Making The Watchers... There and back again by David F. Jacobson

The Watchers has been a long-time coming.

A very long time coming.

I wrote the first draft on June 8th 2015, it was then titled ‘The Watchers of Worlds’ - a nod to the astronauts being the only witnesses to a world both pre- and post-impact.

Since then I’ve gotten a degree in history, encountered Christ, finished three drafts of a fantasy feature - The Aeneid, one Egyptian TV pilot - Heiretic, started countless other projects, and shot goodness knows how many short films.

 

Watch the teaser below...

What they’ve all had in common though is that I’ve learnt I’m not good enough to do anything simply off of my own efforts.

Writing, as solitary as it can be, needs others. You need feedback, you need encouragement, and you need a community of those around you who get the insanity of spending hours looking at a blank screen agonising over whether or not it’s moral to kill off an entirely fictional character you’ve created.

Filmmaking is a team effort too and it is because of the time, skills, and money given by many, many incredible people that I was able to transition from solitary writer to the writer/producer of a short sci-fi film that quite frankly shouldn’t exist.

Yet it does and that’s in huge part because of Create50. There is a never-say-die and never-settle attitude amongst the team and it was through this competition and the community that the seed of ‘The Watchers’ took root.

After all, who in their right mind would say to a group of university students that they should be trying to shoot Hollywood-level stories?

Advice that I’ve consistently heard throughout my encounters with the screenwriting world has been ‘think small, write contained stories that producers can shoot on low-budgets’ or ‘write what you love’. Fantastic pieces of practical advice for those looking to get produced. The problem for me? I love BIG, EPIC cinema like The Lord of the Rings, Star Wars, Interstellar - none of which are small, contained, or low-budget.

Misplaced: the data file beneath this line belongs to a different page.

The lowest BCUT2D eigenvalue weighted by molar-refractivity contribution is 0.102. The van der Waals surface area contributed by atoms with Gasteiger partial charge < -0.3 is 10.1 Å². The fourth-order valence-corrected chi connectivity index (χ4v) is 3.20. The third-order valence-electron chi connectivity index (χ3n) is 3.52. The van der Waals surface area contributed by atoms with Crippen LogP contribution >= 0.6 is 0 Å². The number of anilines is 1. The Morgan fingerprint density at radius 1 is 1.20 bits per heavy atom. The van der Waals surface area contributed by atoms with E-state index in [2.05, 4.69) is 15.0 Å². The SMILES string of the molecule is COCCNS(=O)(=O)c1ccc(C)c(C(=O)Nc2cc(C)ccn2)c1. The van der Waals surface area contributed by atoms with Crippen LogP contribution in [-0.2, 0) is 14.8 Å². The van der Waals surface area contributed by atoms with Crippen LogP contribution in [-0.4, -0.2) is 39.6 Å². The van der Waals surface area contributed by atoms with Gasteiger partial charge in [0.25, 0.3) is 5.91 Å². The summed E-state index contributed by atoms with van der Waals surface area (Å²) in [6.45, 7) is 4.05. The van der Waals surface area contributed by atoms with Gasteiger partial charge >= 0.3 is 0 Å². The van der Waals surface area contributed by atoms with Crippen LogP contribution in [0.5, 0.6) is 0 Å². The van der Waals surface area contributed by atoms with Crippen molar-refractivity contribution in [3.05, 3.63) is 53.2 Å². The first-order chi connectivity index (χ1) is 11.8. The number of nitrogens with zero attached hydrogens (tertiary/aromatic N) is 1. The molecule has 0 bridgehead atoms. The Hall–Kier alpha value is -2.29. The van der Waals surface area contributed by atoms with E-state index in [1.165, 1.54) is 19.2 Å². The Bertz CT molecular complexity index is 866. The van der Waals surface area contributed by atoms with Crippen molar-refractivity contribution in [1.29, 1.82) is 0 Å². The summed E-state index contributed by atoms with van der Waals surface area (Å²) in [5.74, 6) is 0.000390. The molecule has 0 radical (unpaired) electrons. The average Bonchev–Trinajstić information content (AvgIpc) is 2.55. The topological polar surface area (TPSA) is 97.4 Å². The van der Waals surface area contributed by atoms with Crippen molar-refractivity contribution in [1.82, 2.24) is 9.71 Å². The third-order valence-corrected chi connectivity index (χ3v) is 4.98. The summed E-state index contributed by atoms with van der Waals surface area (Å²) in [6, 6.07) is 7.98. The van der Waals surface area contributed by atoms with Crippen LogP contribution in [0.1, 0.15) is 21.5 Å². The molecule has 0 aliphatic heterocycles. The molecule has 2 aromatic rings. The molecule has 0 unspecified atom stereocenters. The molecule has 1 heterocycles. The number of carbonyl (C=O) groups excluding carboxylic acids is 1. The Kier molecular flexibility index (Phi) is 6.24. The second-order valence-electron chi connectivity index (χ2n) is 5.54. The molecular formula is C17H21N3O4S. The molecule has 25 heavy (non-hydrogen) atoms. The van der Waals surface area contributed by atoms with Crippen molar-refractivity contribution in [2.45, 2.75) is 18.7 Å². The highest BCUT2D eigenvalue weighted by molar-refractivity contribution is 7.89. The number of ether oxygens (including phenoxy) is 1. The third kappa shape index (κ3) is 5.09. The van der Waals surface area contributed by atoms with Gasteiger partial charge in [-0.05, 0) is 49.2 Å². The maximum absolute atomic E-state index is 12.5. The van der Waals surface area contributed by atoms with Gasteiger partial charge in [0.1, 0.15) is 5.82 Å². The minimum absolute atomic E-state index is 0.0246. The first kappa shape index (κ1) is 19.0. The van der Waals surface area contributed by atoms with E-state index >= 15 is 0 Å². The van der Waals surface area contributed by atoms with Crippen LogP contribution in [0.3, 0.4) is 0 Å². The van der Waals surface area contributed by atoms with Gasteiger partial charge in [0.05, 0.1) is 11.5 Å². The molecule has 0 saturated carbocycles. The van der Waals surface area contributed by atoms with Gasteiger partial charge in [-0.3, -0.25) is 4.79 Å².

And so I refused to comply - well, sort of - I did concede to writing a contained story. I figured that if we were going to attempt zero-gravity then it wouldn’t be wise to have them floating through the entire space station so they stay in the cupola-area. But otherwise, The Watchers was huge - the set was jaw-dropping, our end-credits list is silly for a short film, and the budget is the biggest on any film I’ve shot to date.

How was this possible?
Team-work, sacrifice, and a refusal to compromise on my vision. A refusal that was shared by Andrew McGee, the film’s director - the script was a claustrophobic, sci-fi drama that had stunning visuals - and that’s the film he wanted to make!

As writers, we should expect to make compromises on our script - a line-change here, or character swap there - but we must fight to ensure our vision makes it onto the screen.
As producers, we try to make financial compromises - a location-change here or schedule-swap there - but we mustn’t do these at the cost of the story.

So to synthesise these sometimes conflicting viewpoints, it’s important to build a team of people who are all on the same page - the story comes first - and that’s who the crew of The Watchers are; amazingly dedicated individuals who all came together making sacrifices of time, energy, and petrol for the good of the story. Will there be differences in opinion? Of course, but it is in this conflict, when everyone has the same aim, that creativity thrives.

 

I am so proud of the team that pulled this film together and so grateful to everyone who contributed to it whether financially, foodily, or just with words of encouragement but I am most proud of the fact that when we wrapped, the seasoned professionals (our cast-members and production designer, Jason Kelvin) said this was one of the most friendly and professional sets they’d ever worked on we’d given them the space to perform and create to the best of their abilities.

And the results?

Well, you’ll have to wait and see, but we think they’re spectacular thanks in no small part to Adam Wilkes, a veritable VFX wizard.

David F. Jacobson
Writer/Producer of ‘The Watchers’

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